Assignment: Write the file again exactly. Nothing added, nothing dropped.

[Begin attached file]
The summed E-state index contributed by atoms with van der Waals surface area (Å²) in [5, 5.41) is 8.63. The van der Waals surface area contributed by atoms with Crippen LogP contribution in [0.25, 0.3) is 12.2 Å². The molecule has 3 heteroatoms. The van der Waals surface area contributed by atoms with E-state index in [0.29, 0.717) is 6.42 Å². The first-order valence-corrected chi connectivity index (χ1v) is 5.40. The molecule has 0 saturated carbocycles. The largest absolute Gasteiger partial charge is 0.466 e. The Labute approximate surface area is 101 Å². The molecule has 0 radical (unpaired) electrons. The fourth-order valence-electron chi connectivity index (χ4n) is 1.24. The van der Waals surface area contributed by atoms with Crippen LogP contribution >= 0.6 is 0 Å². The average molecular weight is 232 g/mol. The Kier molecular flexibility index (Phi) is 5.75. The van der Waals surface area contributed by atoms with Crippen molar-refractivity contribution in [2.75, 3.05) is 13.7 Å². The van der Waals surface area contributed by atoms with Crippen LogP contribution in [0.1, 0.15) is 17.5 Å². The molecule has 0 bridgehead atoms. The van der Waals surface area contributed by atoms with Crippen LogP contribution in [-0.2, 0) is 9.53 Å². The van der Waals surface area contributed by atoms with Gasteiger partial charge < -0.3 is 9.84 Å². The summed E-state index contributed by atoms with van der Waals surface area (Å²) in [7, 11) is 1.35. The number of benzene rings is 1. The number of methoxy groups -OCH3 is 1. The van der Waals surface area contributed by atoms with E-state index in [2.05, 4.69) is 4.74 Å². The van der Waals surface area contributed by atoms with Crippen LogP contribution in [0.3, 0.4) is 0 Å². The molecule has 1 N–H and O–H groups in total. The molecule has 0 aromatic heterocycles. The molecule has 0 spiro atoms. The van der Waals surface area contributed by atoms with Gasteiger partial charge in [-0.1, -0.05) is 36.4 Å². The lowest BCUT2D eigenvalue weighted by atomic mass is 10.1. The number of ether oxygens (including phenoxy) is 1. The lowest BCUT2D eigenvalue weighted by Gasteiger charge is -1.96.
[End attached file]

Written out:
The summed E-state index contributed by atoms with van der Waals surface area (Å²) in [5, 5.41) is 8.63. The van der Waals surface area contributed by atoms with Crippen LogP contribution in [0.25, 0.3) is 12.2 Å². The molecule has 3 heteroatoms. The van der Waals surface area contributed by atoms with E-state index in [0.29, 0.717) is 6.42 Å². The first-order valence-corrected chi connectivity index (χ1v) is 5.40. The molecule has 0 saturated carbocycles. The largest absolute Gasteiger partial charge is 0.466 e. The Labute approximate surface area is 101 Å². The molecule has 0 radical (unpaired) electrons. The fourth-order valence-electron chi connectivity index (χ4n) is 1.24. The van der Waals surface area contributed by atoms with Crippen LogP contribution >= 0.6 is 0 Å². The average molecular weight is 232 g/mol. The Kier molecular flexibility index (Phi) is 5.75. The van der Waals surface area contributed by atoms with Crippen molar-refractivity contribution in [2.75, 3.05) is 13.7 Å². The van der Waals surface area contributed by atoms with Crippen LogP contribution in [0.1, 0.15) is 17.5 Å². The molecule has 0 bridgehead atoms. The van der Waals surface area contributed by atoms with Crippen LogP contribution in [-0.2, 0) is 9.53 Å². The van der Waals surface area contributed by atoms with Gasteiger partial charge < -0.3 is 9.84 Å². The summed E-state index contributed by atoms with van der Waals surface area (Å²) in [7, 11) is 1.35. The number of benzene rings is 1. The number of methoxy groups -OCH3 is 1. The van der Waals surface area contributed by atoms with E-state index in [2.05, 4.69) is 4.74 Å². The van der Waals surface area contributed by atoms with Crippen LogP contribution in [0.3, 0.4) is 0 Å². The molecule has 1 N–H and O–H groups in total. The molecule has 0 aromatic heterocycles. The molecule has 0 spiro atoms. The van der Waals surface area contributed by atoms with Gasteiger partial charge in [-0.1, -0.05) is 36.4 Å². The lowest BCUT2D eigenvalue weighted by atomic mass is 10.1. The number of ether oxygens (including phenoxy) is 1. The lowest BCUT2D eigenvalue weighted by Gasteiger charge is -1.96.